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Explain One Play: Stephen Curry volleyball pass for deathblow three

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This is a deep dive video analysis of plays from the Pacers-Warriors game on Jan 22 2016.

"Imma finish this triple double that LB almost stole from me."
"Imma finish this triple double that LB almost stole from me."
Cary Edmondson-USA TODAY Sports

This is an epically long play that sealed the game for the Warriors against the Pacers. We're late in the fourth, and the Pacers have kept the game in the 6-10 point range for most of the fourth quarter. One push will either make this a winnable game for the Pacers, or put them away for good.

This play is so epic that we broke it into four parts. You can see it all in a row at the end.

Part the First.  The Pacers Volunteer a 4-on-3

This play begins strangely. You can see that the play begins, as a number of Warriors plays do, with Stephen Curry bringing it up on one side and then swinging it through Draymond Green at the top, with the other side wing Klay Thompson coming up to receive a pass from Draymond. This is the look that starts a Spurs set Motion Strong (See One Warriors Play: Spurs Play + Curry = Bogut Dunk) and the Warriors use it to flow into a few different plays.  But something odd happens this time. Draymond never passes it to Klay. Instead:

yes, Draymond drives into the paint and suddenly the Warriors have a 4-on-3. Draymond hits the open Barnes who is perhaps more used to shooting all the way from the corner, and bricks the baseline jumper.  (Barnes's shot since his return has been like Andre Iguodala's in its erraticness.)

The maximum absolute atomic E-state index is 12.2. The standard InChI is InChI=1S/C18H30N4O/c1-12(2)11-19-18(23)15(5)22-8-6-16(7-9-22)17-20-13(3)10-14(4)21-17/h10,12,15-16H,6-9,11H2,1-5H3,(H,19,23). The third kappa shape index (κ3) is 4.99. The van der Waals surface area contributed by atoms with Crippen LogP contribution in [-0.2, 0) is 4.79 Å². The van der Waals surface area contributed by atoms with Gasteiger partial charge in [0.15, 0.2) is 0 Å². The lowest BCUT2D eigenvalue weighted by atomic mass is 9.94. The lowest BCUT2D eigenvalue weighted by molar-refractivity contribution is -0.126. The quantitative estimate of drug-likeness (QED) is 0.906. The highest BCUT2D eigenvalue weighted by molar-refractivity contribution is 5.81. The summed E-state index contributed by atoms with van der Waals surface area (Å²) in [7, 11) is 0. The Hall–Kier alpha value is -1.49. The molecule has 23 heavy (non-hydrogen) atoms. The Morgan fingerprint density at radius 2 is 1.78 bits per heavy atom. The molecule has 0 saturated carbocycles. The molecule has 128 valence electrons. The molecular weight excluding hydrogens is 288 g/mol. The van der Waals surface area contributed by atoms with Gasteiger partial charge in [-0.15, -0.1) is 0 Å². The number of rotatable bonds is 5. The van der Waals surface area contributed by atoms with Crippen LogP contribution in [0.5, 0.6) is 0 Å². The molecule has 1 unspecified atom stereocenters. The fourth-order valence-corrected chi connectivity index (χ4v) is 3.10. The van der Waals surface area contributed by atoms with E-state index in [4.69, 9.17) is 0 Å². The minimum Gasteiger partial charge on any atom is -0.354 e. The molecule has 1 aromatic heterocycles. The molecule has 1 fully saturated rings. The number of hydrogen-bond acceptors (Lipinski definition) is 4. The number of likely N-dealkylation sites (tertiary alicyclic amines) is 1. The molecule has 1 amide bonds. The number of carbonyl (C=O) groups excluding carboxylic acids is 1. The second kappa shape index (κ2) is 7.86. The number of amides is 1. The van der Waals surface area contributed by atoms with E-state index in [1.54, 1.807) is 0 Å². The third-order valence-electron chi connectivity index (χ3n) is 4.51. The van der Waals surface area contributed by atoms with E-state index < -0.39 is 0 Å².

How did the 4-on-3 happen? The simplest answer is that Paul George just tries to intercept the Curry pass to Draymond and Green just takes off leaving him behind. It looks more like Paul George wanted to double team Curry, but Monta Ellis is nearby and he shows no interest in double teaming Curry. Strange.

Part the Second. The Foolish Steal Attempt

Anyway, Barnes misses the open jumper, which might have finished the game off. But he didn't, which was probably pretty frustrating to Curry.  So Curry tries to make something spectacular happen and he lunges to intercept the outlet pass to the Monta Ellis. He whiffs badly and ends up about ten feet behind the play. If the Pacers can space well and attack, they will have a 5-on-4 advantage. So what happens? Watch.

Monta tries to drive past Draymond and gets the ball stripped. I feel like I've seen that play before from when Monta was a Warrior. But in fairness, the Pacers don't have any spacing to take advantage of the numbers advantage. It is instructive to see how calmly the Warriors deal with Curry's bad gamble.  Draymond Green seamlessly switches to pick up Monta. Andre picks up the next Pacer over. As Curry runs to catch up to the play, you can see Andre point out clearly whom Steph should pick up (Glenn Robinson III coming down the middle).  The Warriors defense shows their experience switching and communicating assignments clearly in disorder.

Part The Third. Counter-attack!

So, at the end of the last clip, Green had just stolen the ball, and Andre picks it up and pushes it up court quickly. He soon finds he doesn't have numbers, and not being Steph he pulls the ball out instead of firing up some crazy shot and corrupting the youth of the world. But then he sees Steph trailing the play and pitches it to him. Steph, actually being Steph, attacks 4-on-4 immediately and this happens: